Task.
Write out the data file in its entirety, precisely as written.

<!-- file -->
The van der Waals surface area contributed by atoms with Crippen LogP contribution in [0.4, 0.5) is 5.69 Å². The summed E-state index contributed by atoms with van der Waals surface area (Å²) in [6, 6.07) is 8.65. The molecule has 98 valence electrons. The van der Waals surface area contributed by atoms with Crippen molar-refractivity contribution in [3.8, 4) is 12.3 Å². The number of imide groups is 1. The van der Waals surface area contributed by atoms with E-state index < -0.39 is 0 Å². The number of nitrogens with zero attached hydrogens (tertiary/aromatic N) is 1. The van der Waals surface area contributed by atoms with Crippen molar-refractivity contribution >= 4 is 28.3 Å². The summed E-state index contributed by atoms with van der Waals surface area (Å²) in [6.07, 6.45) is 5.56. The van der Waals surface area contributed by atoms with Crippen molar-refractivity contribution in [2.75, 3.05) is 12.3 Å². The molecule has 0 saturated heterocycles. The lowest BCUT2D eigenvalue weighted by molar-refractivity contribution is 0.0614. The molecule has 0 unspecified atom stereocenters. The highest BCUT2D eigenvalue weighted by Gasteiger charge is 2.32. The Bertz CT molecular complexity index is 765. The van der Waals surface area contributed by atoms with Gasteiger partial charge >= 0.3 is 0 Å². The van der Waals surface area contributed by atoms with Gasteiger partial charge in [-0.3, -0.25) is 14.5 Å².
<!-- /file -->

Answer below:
The van der Waals surface area contributed by atoms with Crippen LogP contribution in [0.4, 0.5) is 5.69 Å². The summed E-state index contributed by atoms with van der Waals surface area (Å²) in [6, 6.07) is 8.65. The molecule has 98 valence electrons. The van der Waals surface area contributed by atoms with Crippen molar-refractivity contribution in [3.8, 4) is 12.3 Å². The number of imide groups is 1. The van der Waals surface area contributed by atoms with E-state index < -0.39 is 0 Å². The number of nitrogens with zero attached hydrogens (tertiary/aromatic N) is 1. The van der Waals surface area contributed by atoms with Crippen molar-refractivity contribution >= 4 is 28.3 Å². The summed E-state index contributed by atoms with van der Waals surface area (Å²) in [6.07, 6.45) is 5.56. The van der Waals surface area contributed by atoms with Crippen molar-refractivity contribution in [2.75, 3.05) is 12.3 Å². The molecule has 0 saturated heterocycles. The lowest BCUT2D eigenvalue weighted by molar-refractivity contribution is 0.0614. The molecule has 0 unspecified atom stereocenters. The highest BCUT2D eigenvalue weighted by Gasteiger charge is 2.32. The Bertz CT molecular complexity index is 765. The van der Waals surface area contributed by atoms with Gasteiger partial charge >= 0.3 is 0 Å². The van der Waals surface area contributed by atoms with Gasteiger partial charge in [-0.3, -0.25) is 14.5 Å².